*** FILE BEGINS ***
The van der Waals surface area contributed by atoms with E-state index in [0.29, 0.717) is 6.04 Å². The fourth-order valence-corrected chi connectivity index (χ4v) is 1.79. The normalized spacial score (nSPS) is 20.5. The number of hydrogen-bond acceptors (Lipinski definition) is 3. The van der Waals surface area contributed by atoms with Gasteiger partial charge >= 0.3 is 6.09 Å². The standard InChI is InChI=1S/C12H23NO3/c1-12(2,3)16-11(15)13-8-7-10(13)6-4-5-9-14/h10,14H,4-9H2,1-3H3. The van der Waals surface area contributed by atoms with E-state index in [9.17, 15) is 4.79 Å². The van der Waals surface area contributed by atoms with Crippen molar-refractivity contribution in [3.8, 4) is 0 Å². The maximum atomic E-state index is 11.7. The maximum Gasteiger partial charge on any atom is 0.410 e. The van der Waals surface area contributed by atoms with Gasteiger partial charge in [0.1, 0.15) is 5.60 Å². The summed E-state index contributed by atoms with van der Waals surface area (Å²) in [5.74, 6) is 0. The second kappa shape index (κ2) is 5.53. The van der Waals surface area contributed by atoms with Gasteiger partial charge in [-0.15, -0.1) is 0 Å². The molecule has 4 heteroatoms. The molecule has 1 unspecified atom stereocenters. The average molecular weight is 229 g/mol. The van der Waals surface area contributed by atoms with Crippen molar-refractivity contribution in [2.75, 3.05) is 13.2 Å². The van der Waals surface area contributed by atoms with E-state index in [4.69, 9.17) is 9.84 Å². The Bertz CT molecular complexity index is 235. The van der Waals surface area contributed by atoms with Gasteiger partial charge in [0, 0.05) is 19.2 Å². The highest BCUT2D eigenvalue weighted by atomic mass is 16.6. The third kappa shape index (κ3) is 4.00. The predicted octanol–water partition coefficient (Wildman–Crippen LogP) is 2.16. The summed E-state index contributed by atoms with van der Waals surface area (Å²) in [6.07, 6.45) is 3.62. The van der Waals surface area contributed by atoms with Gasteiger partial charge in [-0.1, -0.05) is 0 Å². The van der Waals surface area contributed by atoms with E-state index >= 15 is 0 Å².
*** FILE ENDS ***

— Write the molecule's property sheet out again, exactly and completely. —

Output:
The van der Waals surface area contributed by atoms with E-state index in [0.29, 0.717) is 6.04 Å². The fourth-order valence-corrected chi connectivity index (χ4v) is 1.79. The normalized spacial score (nSPS) is 20.5. The number of hydrogen-bond acceptors (Lipinski definition) is 3. The van der Waals surface area contributed by atoms with Gasteiger partial charge >= 0.3 is 6.09 Å². The standard InChI is InChI=1S/C12H23NO3/c1-12(2,3)16-11(15)13-8-7-10(13)6-4-5-9-14/h10,14H,4-9H2,1-3H3. The van der Waals surface area contributed by atoms with E-state index in [9.17, 15) is 4.79 Å². The van der Waals surface area contributed by atoms with Crippen molar-refractivity contribution in [3.8, 4) is 0 Å². The maximum atomic E-state index is 11.7. The maximum Gasteiger partial charge on any atom is 0.410 e. The van der Waals surface area contributed by atoms with Gasteiger partial charge in [0.1, 0.15) is 5.60 Å². The summed E-state index contributed by atoms with van der Waals surface area (Å²) in [5.74, 6) is 0. The second kappa shape index (κ2) is 5.53. The van der Waals surface area contributed by atoms with Gasteiger partial charge in [-0.15, -0.1) is 0 Å². The molecule has 4 heteroatoms. The molecule has 1 unspecified atom stereocenters. The average molecular weight is 229 g/mol. The van der Waals surface area contributed by atoms with Crippen molar-refractivity contribution in [2.75, 3.05) is 13.2 Å². The van der Waals surface area contributed by atoms with E-state index in [4.69, 9.17) is 9.84 Å². The Bertz CT molecular complexity index is 235. The van der Waals surface area contributed by atoms with Gasteiger partial charge in [0, 0.05) is 19.2 Å². The highest BCUT2D eigenvalue weighted by atomic mass is 16.6. The third kappa shape index (κ3) is 4.00. The predicted octanol–water partition coefficient (Wildman–Crippen LogP) is 2.16. The summed E-state index contributed by atoms with van der Waals surface area (Å²) in [6.07, 6.45) is 3.62. The van der Waals surface area contributed by atoms with Gasteiger partial charge in [-0.1, -0.05) is 0 Å². The van der Waals surface area contributed by atoms with E-state index >= 15 is 0 Å².